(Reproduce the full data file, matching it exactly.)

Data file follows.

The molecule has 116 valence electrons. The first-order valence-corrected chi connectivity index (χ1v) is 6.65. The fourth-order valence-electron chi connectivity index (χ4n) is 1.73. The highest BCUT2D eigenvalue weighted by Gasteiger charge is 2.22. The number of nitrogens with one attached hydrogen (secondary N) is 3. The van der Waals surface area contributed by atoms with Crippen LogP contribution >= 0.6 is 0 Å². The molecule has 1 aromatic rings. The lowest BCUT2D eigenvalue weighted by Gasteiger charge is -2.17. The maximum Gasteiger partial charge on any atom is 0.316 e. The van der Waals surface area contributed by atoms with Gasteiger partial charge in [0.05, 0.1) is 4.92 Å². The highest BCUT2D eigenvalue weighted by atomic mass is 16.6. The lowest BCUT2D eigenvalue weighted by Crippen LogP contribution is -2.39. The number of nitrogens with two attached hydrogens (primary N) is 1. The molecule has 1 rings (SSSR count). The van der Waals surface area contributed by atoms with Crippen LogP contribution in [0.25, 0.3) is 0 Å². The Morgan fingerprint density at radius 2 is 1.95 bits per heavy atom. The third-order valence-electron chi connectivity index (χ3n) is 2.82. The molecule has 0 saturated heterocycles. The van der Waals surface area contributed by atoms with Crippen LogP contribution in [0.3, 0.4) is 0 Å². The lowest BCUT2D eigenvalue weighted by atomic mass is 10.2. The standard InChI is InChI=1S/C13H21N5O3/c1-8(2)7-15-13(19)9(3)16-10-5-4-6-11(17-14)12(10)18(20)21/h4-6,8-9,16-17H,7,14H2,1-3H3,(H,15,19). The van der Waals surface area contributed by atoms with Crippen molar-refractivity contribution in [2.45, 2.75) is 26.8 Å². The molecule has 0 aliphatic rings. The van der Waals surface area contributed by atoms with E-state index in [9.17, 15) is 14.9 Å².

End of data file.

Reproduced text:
The molecule has 116 valence electrons. The first-order valence-corrected chi connectivity index (χ1v) is 6.65. The fourth-order valence-electron chi connectivity index (χ4n) is 1.73. The highest BCUT2D eigenvalue weighted by Gasteiger charge is 2.22. The number of nitrogens with one attached hydrogen (secondary N) is 3. The van der Waals surface area contributed by atoms with Crippen LogP contribution >= 0.6 is 0 Å². The molecule has 1 aromatic rings. The lowest BCUT2D eigenvalue weighted by Gasteiger charge is -2.17. The maximum Gasteiger partial charge on any atom is 0.316 e. The van der Waals surface area contributed by atoms with Gasteiger partial charge in [0.05, 0.1) is 4.92 Å². The highest BCUT2D eigenvalue weighted by atomic mass is 16.6. The lowest BCUT2D eigenvalue weighted by Crippen LogP contribution is -2.39. The number of nitrogens with two attached hydrogens (primary N) is 1. The molecule has 1 rings (SSSR count). The van der Waals surface area contributed by atoms with Crippen LogP contribution in [0.25, 0.3) is 0 Å². The Morgan fingerprint density at radius 2 is 1.95 bits per heavy atom. The third-order valence-electron chi connectivity index (χ3n) is 2.82. The molecule has 0 saturated heterocycles. The van der Waals surface area contributed by atoms with Crippen LogP contribution in [0.3, 0.4) is 0 Å². The lowest BCUT2D eigenvalue weighted by atomic mass is 10.2. The standard InChI is InChI=1S/C13H21N5O3/c1-8(2)7-15-13(19)9(3)16-10-5-4-6-11(17-14)12(10)18(20)21/h4-6,8-9,16-17H,7,14H2,1-3H3,(H,15,19). The van der Waals surface area contributed by atoms with Crippen molar-refractivity contribution in [2.45, 2.75) is 26.8 Å². The molecule has 0 aliphatic rings. The van der Waals surface area contributed by atoms with E-state index in [9.17, 15) is 14.9 Å².